Definition of ecstatic adjective from the Oxford Advanced Learner's Dictionary

 

ecstatic

 adjective
adjective
BrE BrE//ɪkˈstætɪk//
 
; NAmE NAmE//ɪkˈstætɪk//
 
Excitement, Happiness
 
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very happy, excited and enthusiastic; feeling or showing great enthusiasm synonym delighted Sally was ecstatic about her new job. ecstatic applause/praise/reviews He gave an ecstatic sigh of happiness. Synonymsexcitedecstatic elated euphoric rapturous exhilaratedThese words all describe feeling or showing happiness and enthusiasm.excited feeling or showing happiness and enthusiasm:The kids were excited about the holiday.ecstatic very happy, excited and enthusiastic; showing this enthusiasm:Sally was ecstatic about her new job.elated happy and excited because of something good that has happened or will happen:I was elated with the thrill of success.euphoric very happy and excited, but usually only for a short time:My euphoric mood could not last.rapturous expressing extreme pleasure or enthusiasm:He was greeted with rapturous applause.exhilarated happy and excited, especially after physical activity:She felt exhilarated with the speed.Patterns to feel excited/​elated/​euphoric/​exhilarated to be excited/​ecstatic/​elated/​euphoric at something to be excited/​ecstatic/​elated about something to be excited/​elated/​exhilarated by something to be ecstatic/​elated/​exhilarated with something See related entries: Excitement, Happiness Word Origin late 16th cent.: from French extatique, from Greek ekstatikos, based on ek- ‘out’ + histanai ‘to place’.Extra examples Martin was not exactly ecstatic at the news. a strange kind of ecstatic death by drowning an ecstatic vision of God their brief but ecstatic honeymoon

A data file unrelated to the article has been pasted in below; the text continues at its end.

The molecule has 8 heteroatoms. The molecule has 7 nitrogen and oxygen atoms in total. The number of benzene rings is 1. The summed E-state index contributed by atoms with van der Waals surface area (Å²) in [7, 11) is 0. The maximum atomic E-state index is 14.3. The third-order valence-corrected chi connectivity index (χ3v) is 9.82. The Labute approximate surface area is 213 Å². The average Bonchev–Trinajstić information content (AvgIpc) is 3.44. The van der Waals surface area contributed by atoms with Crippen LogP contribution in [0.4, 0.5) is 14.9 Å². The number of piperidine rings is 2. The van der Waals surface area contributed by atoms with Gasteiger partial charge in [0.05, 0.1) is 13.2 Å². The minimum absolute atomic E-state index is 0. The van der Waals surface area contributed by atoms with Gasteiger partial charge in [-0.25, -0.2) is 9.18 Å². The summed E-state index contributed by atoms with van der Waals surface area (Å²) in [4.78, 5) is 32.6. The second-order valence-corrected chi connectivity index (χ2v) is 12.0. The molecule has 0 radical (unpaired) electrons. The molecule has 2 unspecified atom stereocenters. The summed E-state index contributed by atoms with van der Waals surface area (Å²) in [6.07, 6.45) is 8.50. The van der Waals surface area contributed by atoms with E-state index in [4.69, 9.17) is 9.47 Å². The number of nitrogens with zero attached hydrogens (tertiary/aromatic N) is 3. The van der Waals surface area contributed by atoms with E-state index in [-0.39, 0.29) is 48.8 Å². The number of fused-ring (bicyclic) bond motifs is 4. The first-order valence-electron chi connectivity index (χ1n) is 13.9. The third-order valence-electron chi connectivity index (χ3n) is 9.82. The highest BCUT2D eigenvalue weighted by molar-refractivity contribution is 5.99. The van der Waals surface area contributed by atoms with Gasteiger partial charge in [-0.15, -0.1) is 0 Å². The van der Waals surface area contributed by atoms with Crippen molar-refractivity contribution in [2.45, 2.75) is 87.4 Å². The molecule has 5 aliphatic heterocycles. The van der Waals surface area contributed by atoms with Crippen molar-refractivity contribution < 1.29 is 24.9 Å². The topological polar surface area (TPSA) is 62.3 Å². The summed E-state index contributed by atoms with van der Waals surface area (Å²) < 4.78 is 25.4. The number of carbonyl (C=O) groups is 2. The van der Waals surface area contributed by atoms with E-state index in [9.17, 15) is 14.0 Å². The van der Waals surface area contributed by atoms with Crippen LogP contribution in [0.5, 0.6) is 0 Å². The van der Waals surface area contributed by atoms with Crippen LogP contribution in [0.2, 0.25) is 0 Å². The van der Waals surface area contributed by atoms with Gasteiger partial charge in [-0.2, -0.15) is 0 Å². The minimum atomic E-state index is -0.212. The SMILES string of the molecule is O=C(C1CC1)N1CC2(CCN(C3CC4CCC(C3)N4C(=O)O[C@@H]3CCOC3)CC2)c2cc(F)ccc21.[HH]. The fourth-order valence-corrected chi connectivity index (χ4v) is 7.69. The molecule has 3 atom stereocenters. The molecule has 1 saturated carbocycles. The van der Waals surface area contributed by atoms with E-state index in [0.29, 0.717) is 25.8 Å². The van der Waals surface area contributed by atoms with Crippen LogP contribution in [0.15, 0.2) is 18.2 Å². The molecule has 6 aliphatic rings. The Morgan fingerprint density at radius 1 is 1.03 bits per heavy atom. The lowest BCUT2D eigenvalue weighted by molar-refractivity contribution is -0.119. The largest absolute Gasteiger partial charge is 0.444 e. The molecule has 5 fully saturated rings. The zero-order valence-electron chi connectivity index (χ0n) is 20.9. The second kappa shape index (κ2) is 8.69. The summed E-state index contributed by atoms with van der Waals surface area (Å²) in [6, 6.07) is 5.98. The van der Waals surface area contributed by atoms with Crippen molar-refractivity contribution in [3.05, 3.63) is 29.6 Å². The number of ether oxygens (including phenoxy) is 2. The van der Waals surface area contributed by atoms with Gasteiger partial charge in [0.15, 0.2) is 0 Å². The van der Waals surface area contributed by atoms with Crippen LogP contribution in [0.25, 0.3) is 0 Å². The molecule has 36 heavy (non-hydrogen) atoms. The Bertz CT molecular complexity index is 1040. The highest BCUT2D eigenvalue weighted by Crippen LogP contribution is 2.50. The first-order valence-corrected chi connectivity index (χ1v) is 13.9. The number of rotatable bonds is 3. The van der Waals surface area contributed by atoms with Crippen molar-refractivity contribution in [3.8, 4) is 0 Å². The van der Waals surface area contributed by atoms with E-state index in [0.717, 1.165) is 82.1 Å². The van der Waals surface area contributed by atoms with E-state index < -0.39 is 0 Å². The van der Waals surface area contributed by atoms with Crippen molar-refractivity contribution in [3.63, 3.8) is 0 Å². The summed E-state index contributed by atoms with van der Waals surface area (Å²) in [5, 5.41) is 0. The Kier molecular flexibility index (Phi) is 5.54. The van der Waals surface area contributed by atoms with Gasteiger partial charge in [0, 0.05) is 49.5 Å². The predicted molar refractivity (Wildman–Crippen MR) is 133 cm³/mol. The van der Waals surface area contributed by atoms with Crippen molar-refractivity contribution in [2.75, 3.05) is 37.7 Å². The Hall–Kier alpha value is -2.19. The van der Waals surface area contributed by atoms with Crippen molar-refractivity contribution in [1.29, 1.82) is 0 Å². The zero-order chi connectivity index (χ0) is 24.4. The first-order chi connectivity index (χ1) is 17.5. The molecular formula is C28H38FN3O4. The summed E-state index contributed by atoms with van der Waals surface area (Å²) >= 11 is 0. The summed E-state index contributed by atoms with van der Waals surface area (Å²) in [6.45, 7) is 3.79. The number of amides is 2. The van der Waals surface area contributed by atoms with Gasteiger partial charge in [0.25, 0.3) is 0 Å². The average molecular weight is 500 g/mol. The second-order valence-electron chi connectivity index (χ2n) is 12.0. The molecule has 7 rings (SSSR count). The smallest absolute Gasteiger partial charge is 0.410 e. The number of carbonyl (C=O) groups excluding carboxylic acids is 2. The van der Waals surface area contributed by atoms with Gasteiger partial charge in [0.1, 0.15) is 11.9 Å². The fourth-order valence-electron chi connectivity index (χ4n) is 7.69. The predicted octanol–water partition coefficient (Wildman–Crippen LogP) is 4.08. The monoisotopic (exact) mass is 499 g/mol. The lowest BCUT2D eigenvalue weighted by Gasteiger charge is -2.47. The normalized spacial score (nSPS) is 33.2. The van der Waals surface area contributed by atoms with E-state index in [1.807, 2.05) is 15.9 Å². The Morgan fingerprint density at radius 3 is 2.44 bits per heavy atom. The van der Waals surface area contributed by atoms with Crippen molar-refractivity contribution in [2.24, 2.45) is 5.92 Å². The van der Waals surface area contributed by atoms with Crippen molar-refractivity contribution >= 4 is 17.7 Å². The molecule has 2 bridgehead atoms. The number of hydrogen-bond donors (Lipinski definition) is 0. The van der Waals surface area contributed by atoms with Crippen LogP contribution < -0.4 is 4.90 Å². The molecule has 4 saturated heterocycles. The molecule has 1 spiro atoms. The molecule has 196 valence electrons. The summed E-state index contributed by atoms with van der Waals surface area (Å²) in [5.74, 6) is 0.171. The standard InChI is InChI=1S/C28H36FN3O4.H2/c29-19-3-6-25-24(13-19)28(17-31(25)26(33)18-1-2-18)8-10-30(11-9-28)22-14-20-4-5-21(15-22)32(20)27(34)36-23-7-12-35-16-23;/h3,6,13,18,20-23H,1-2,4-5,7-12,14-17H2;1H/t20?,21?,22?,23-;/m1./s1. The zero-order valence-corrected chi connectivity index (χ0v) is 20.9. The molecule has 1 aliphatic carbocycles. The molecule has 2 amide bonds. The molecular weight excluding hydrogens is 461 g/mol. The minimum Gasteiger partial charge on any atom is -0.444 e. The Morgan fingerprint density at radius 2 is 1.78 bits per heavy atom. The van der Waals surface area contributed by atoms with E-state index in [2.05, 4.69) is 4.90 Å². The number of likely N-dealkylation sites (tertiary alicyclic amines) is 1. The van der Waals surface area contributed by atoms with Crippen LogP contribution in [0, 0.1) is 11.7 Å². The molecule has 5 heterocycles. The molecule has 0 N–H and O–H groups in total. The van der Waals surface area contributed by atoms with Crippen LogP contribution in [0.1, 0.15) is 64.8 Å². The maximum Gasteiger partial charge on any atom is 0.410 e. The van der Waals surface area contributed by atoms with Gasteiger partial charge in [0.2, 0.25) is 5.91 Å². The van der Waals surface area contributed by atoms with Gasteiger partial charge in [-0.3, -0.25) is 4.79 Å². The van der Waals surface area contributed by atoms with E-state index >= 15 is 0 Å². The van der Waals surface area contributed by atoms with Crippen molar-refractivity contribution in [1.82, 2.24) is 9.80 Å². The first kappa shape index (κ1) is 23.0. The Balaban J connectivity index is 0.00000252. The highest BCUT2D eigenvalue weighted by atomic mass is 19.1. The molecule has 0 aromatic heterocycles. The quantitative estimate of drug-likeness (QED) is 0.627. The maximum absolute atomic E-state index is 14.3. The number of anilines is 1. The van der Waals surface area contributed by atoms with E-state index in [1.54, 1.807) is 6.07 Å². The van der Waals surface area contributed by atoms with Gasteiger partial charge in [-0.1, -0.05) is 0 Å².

See the Oxford Advanced American Dictionary entry: ecstatic